Why prevailing wage reform matters for H-1B visas
Undocumented aliens are welcomed by unscrupulous employers who take advantage of their illegal status to hire them for wages which are lower than the employers would have to pay American workers.
This doesn’t just happen with undocumented aliens. Employers are using the H-1B visa program to do the same thing with aliens who come here lawfully, which is causing problems for American workers who are not willing to accept lower wages to remain competitive.
President Donald Trump is taking action to deal with this problem, but there isn’t much time left in the first term of his presidency, and he may not get a second one.
The H-1B program
Section 1184(i)(1) of the INA defines “specialty occupation” as an occupation that requires “theoretical and practical application of a body of highly specialized knowledge” and the “attainment of a bachelor’s or higher degree in the specific specialty (or its equivalent).”
The H-1B classification has an annual cap of 65,000 new visas per fiscal year, but the cap does not apply to every alien who comes to the United States for employment in a specialty occupation. An additional 20,000 visas are available for H-1B employees who have a master’s degree or higher from a U.S. institution of higher education. Also, H-1B workers who are employed at an institution of higher education, a nonprofit research organization, or a government research organization may not be subject to the cap.
Employers must pay the H-1B worker a wage which is no less than the wage paid to similarly qualified workers or, if greater, the prevailing wage for the position in the geographic area in which the H-1B employee will be working.
The Department of Labor (DOL) has determined that changes are needed in the way it calculates prevailing wage rates to more effectively eliminate any economic incentive or advantage to hiring H-1B foreign workers instead of American workers.
DOL’s concern appears to be well-founded.
DOL, therefore, has promulgated an interim final rule (IFR) that changes the way it determines prevailing wages to more accurately reflect the actual wages earned by similarly qualified American workers who are doing similar work.
An interim final rule?
Rules ordinarily are published initially as proposed rules, and then, after a public comment period, they are promulgated as final rules.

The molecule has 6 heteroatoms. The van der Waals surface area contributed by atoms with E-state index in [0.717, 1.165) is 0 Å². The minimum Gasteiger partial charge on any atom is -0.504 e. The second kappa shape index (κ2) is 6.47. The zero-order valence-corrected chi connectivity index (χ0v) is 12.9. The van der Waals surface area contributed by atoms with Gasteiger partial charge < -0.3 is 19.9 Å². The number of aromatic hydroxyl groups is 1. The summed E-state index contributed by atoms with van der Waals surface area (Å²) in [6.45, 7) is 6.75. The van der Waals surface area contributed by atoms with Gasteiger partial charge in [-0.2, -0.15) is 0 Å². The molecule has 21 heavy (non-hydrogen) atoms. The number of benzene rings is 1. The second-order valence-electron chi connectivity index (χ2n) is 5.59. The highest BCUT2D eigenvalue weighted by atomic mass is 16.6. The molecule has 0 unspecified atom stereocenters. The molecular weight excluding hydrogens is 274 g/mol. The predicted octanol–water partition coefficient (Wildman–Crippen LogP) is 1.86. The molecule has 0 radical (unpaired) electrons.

Interim final rules go into effect immediately but are subject to being changed if public comments warrant a change. Agencies need good cause to publish a new rule this way.
DOL has stated two reasons for publishing its rule this way.
First, the widespread unemployment resulting from the coronavirus public health emergency has created exigent circumstances that threaten immediate harm to the wages and job prospects of U.S. workers.
Second, advance notice of the intended changes would have created an opportunity for employers to attempt to evade the adjusted wage rate requirements.
If opponents of this rule challenge the good cause justification in the same courts that flouted precedent to block Trump’s travel ban, they won’t have any difficulty getting an injunction to prevent Trump from implementing it.
Biden’s H-1B policy
According to Biden’s published immigration plan, he strongly supports the solutions in the immigration reform bill that the Senate passed in 2013, the Border Security, Economic Opportunity, and Immigration Modernization Act, S.744.
S.744 would have more than doubled the 65,000 cap on H-1B visas, raising it to between 115,000 and 180,000 visas a year, depending on market conditions.
This is not surprising: H-1B employers have great influence in the Democratic party.
California employers had more H-1B visa approvals (80,849) in fiscal 2019 than any other state, and key members of the Democratic party represent California, including:
- Biden’s running mate, Kamala Harris is a U.S. Senator for California;
- Speaker of the House Nancy Pelosi represents California’s 12th District; and
- Immigration Subcommittee Chair Zoe Lofgren represents California’s 19th District, which is the capital of Silicon Valley.
The Biden plan won’t help American high-tech workers competing with H-1B employees who accept lower wages.
In fact, increasing the cap on the basis of market demand for H-1B employees could transform the H-1B program from being a way to supplement the American tech workforce into being a way to cheaply replace it.
On the other hand, although Trump’s approach would help hi-tech American workers, it is not a complete solution.
We also need a program to encourage more Americans to get the education and training needed to do high tech jobs. America can’t break away from dependence on high-tech foreign workers until there are American workers who are willing and able to take their place.
Nolan Rappaport was detailed to the House Judiciary Committee as an executive branch immigration law expert for three years. He subsequently served as an immigration counsel for the Subcommittee on Immigration, Border Security and Claims for four years. Prior to working on the Judiciary Committee, he wrote decisions for the Board of Immigration Appeals for 20 years. Follow him on Twitter @NolanR1 or at https://nolanrappaport.blogspot.com.
The Hill has removed its comment section, as there are many other forums for readers to participate in the conversation. We invite you to join the discussion on Facebook and Twitter.